I don’t know if it can be called a subgenre, but there’s certainly a kind of scenario that often appears in fiction: a bunch of people with disparate personalities and lives, who share some kind of common past, reunite for an occasion that ends up changing their lives, with revelations and much soul-searching along the way. This book was about a group of former classmates who attend their fortieth high school reunion.
It’s been almost five months, but I’ve finally finished the templates for the figures.
It took me a couple of false starts to figure out how to approach this. At first I simply tried tracing the figures in Illustrator, but the original image was too pixellated, so everything blurred together when I zoomed in and I ended up with a bunch of ugly blobs. Then I decided to print out the enlarged figures on A3 sheets, trace over them with a pen, scan the drawings and trace over the pen lines in Illustrator. That resulted in more detailed figures, but they still looked too blobby. So the final solution was to redraw the figures from scratch, so that the planes of colour would look crisp, clean and angular. Sometimes there’s just no taking shortcuts unfortunately.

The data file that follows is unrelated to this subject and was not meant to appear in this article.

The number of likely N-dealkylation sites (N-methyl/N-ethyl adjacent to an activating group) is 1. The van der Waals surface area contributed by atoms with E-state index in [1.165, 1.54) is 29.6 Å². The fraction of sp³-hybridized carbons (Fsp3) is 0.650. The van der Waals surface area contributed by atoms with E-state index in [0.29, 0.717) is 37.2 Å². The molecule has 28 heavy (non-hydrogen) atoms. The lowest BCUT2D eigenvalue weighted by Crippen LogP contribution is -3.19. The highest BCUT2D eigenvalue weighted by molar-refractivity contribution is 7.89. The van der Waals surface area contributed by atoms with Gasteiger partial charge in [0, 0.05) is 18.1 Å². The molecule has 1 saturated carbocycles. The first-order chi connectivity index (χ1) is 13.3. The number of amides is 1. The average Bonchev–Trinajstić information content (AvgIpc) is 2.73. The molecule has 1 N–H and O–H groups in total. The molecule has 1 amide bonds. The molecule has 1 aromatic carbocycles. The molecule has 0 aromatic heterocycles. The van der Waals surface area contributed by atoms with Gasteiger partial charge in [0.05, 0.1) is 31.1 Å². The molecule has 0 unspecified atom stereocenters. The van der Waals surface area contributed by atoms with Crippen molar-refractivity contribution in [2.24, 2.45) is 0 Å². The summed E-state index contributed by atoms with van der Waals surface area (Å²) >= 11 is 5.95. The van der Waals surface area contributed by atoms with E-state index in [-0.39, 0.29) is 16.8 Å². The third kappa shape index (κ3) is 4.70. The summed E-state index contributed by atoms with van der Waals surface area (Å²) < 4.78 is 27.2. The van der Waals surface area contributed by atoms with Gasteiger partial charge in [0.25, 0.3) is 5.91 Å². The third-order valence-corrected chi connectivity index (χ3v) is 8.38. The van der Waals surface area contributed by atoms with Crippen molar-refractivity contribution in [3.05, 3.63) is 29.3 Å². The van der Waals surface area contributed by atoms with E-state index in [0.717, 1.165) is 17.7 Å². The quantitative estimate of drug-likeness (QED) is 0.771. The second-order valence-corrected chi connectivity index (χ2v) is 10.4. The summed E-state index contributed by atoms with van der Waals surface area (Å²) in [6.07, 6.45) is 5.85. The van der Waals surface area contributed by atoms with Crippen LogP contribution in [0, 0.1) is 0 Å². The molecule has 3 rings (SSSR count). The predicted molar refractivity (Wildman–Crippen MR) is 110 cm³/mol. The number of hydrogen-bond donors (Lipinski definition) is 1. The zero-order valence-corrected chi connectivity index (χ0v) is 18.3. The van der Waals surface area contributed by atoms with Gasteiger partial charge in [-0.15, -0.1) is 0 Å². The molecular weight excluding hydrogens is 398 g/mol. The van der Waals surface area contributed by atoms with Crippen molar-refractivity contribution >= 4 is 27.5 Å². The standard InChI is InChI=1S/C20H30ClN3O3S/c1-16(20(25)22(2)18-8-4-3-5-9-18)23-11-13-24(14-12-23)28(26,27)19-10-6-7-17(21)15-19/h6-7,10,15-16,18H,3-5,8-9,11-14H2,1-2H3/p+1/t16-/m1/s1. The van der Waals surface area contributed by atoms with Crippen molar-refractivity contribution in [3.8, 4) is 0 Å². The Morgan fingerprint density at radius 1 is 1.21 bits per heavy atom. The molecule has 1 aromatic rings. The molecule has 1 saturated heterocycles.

I am happy with the outcome though, let’s see how long it takes me to actually execute this in fabric! I might have to simplify this if the detailing is too small and fiddly.
I decided to dig into the DVD collection back at my Mum’s house, and watch the ones I haven’t seen yet. First one up was this 1999 film, for which Angelina Jolie won her Best Supporting Actress Oscar, deservedly so. She was easily the best thing in this good but not great movie.
This was the only Ira Levin novel I haven’t read yet, so while I was excited to finally get my hands on it, it’s always a bit sad to come to a point where you’ve read all the books by one of your favourite authors, and there are no more to follow, ever. He’s not Harper Lee exactly in terms of output, but I wish Levin wrote more than seven novels in his lifetime. Or make that six, because while Son of Rosemary wasn’t all bad the ending made me wish I’ve never read it; truly a book to fling against the wall while screaming in rage.
Saw Trainwreck yesterday. It’s been forever since I watched a comedy at the cinema – I think my last one was the first Hangover movie – or a chick flick for that matter which wasn’t a costume drama. This one got good reviews and I’ve been hearing all sorts of raves about Amy Schumer in the last few months on the US-based entertainment sites, so I looked forward to it quite a bit. I walked out with some mixed feelings: while now I’m also happy to jump on the Amy Schumer bandwagon, the movie itself wasn’t as good as its leading lady. I’d go as far as to say it was pretty damn ordinary.